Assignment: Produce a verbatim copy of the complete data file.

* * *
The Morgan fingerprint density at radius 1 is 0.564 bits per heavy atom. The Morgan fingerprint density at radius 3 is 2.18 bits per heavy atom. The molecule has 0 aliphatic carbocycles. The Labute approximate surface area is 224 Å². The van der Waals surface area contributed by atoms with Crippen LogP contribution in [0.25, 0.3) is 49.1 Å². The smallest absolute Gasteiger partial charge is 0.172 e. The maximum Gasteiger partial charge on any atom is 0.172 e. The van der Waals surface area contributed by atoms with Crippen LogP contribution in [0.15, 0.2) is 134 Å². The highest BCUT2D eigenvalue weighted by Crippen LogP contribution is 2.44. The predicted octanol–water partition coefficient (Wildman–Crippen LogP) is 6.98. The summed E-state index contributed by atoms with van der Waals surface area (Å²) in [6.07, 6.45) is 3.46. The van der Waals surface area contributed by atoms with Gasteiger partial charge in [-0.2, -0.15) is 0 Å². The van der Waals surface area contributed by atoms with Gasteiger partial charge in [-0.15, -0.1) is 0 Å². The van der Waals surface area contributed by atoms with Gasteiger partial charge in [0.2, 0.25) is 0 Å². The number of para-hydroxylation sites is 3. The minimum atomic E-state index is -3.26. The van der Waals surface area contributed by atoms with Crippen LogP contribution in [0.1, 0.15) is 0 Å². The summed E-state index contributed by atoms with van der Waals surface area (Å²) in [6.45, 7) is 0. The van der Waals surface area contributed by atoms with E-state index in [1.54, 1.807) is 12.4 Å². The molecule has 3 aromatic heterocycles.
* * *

The Morgan fingerprint density at radius 1 is 0.564 bits per heavy atom. The Morgan fingerprint density at radius 3 is 2.18 bits per heavy atom. The molecule has 0 aliphatic carbocycles. The Labute approximate surface area is 224 Å². The van der Waals surface area contributed by atoms with Crippen LogP contribution in [0.25, 0.3) is 49.1 Å². The smallest absolute Gasteiger partial charge is 0.172 e. The maximum Gasteiger partial charge on any atom is 0.172 e. The van der Waals surface area contributed by atoms with Crippen LogP contribution in [0.15, 0.2) is 134 Å². The highest BCUT2D eigenvalue weighted by Crippen LogP contribution is 2.44. The predicted octanol–water partition coefficient (Wildman–Crippen LogP) is 6.98. The summed E-state index contributed by atoms with van der Waals surface area (Å²) in [6.07, 6.45) is 3.46. The van der Waals surface area contributed by atoms with Gasteiger partial charge in [-0.2, -0.15) is 0 Å². The van der Waals surface area contributed by atoms with Gasteiger partial charge in [-0.15, -0.1) is 0 Å². The van der Waals surface area contributed by atoms with Gasteiger partial charge in [0.2, 0.25) is 0 Å². The number of para-hydroxylation sites is 3. The minimum atomic E-state index is -3.26. The van der Waals surface area contributed by atoms with Crippen LogP contribution in [0.1, 0.15) is 0 Å². The summed E-state index contributed by atoms with van der Waals surface area (Å²) in [6.45, 7) is 0. The van der Waals surface area contributed by atoms with E-state index in [1.54, 1.807) is 12.4 Å². The molecule has 3 aromatic heterocycles.